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Agree ‘basic parameters’ for estate renewal, housing leaders urge

Words: Laura Edgar
Estate regeneration / iStock

‘Significant’ housing and place-making potential could be unlocked in London if the future mayor and the government can agree “basic parameters” for estate renewal, according to a cross-disciplinary group of leading thinkers on housing.

This, the group said, can be done without the “blanket demolish and rebuild approach”.

The group, comprising not-for-profit policy network Future of London, property consultants Bilfinger GVA, Pollard Thomas Edwards Architects and law firm Lewis Silkin, has published a new report into estate renewal drawing on a series of roundtables held during the first two months of 2016.

Recommendations for central government listed in Delivering estate renewal: A briefing from London housing leaders

• Commission research and use existing data on the economic value of social housing to inform policy and consider residents as stake holders

• Assuming the Right to Buy programme “cannot be stopped”, options could be to rethink the structure, exempt London or at a minimum, loosen constraints on local authority use of receipts

• Acknowledge that London’s population and price pressures make it unique, and that the wider issue here is creating new homes as well as better ones; shift funding and energy to projects that will support this aspect of regeneration

• Free councils to build the homes their communities need by raising the Housing Revenue Account borrowing cap and supporting staffing

• Support long-term programmes for communications and meanwhile activity to offset disruption and keep communities strong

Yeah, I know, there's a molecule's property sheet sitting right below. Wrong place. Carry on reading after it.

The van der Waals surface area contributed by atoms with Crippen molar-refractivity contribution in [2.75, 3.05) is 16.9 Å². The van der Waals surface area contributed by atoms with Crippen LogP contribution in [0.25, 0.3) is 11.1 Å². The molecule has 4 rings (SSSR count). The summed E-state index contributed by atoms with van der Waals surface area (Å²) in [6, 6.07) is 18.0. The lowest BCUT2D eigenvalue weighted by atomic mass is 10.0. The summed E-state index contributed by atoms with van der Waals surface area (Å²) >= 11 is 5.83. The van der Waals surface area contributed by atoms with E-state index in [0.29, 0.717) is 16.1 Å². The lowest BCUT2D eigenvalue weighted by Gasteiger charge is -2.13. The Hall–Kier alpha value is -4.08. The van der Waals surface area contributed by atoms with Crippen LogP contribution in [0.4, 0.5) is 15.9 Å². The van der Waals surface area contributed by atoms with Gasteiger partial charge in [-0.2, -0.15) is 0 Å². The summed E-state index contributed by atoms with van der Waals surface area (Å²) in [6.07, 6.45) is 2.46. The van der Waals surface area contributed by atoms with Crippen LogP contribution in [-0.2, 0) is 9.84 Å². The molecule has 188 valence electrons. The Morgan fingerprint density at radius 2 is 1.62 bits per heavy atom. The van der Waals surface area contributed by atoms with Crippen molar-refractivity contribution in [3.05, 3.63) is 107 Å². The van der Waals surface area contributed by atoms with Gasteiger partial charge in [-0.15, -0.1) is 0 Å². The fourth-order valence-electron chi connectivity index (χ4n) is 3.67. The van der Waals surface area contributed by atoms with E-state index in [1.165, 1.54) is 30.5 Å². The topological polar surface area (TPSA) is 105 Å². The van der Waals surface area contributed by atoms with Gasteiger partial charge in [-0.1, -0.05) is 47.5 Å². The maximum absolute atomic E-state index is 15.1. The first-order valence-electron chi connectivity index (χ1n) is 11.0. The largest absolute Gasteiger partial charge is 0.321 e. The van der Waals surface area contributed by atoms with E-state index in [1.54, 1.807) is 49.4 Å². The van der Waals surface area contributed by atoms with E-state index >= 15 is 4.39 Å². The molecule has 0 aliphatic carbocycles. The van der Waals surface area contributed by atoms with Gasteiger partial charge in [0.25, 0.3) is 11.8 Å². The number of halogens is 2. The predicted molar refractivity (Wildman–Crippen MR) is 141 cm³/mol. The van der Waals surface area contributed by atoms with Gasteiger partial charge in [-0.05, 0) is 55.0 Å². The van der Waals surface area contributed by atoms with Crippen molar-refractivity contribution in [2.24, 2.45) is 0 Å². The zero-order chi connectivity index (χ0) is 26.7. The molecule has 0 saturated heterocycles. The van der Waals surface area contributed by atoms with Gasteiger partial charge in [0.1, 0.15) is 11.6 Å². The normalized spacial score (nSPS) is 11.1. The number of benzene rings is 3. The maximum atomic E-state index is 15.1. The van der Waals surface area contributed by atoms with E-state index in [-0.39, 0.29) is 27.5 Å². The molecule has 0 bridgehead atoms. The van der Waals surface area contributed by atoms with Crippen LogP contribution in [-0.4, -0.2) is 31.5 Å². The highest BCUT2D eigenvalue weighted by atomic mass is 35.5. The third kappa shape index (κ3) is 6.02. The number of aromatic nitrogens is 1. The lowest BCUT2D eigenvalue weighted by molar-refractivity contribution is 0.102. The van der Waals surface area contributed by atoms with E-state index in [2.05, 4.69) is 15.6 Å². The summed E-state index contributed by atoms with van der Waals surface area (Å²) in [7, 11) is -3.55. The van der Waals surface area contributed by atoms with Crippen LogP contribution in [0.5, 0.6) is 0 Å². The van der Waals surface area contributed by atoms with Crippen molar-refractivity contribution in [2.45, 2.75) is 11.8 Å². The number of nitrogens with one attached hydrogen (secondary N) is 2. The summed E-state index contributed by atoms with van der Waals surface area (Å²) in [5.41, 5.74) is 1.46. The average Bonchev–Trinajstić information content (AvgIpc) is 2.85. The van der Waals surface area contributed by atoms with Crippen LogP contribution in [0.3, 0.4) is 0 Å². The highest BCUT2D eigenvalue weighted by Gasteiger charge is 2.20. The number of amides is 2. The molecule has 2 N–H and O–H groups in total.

• Clarify all aspects of the Housing and Planning Bill as soon as feasible

Delivering estate renewal: A briefing from London housing leaders follows a report released on Monday (7 March) by the London Housing Commission, which recommended that in order to double the housing supply in the capital, it requires more powers. 

Estate renewal is, the group said, among London’s “best hopes” for meeting its housing need and delivering good places is at “risk” of being pulled apart and “made even less popular”, unless “consistent approaches” can be agreed.

Gerry Hughes, chief executive of Bilfinger GVA, said the key to successful estate renewal is to “ensure a multifaceted approach and to embark on the process as you would in regenerating any neighbourhood”.

“We advocate taking a place-making perspective but with the added dimension of ensuring that the needs of the residents are at the forefront.”

Hughes said it should also be ensured that delivery is considered from the outset.

“We are seeing more and more creativity by local authorities in ‎working with the private sector to deliver their desired outcomes. Whilst they may not be appropriate in every instance, joint ventures are gaining traction as an approach to delivery that ensure the best use of assets and which can not only meet the local authorities regeneration ambition, but can also generate both revenue and capital,” he explained.

Andrew Beharrell senior partner at Pollard Thomas Edwards, added that the “successful regeneration” of the post-war estates that has been happening over the last 25 years is “under threat from a combination of ill-considered policies, market pressures and social discontent”.

These ideologies, Beharrell said, need to be put aside and new ways to deliver both local and wider strategic benefits from this “important public resource” found.

Lisa Taylor, Future of London director, agreed.

“This is the moment for London’s housing providers – boroughs, builders, housing associations, their partners and resident representatives – to speak out on obstacles to estate renewal; ways to overcome them; and options for engaging effectively with a central government which has prioritised starter home ownership over social renting and with mayoral candidates whose learning curve could be brutal.”

Image credit | iStock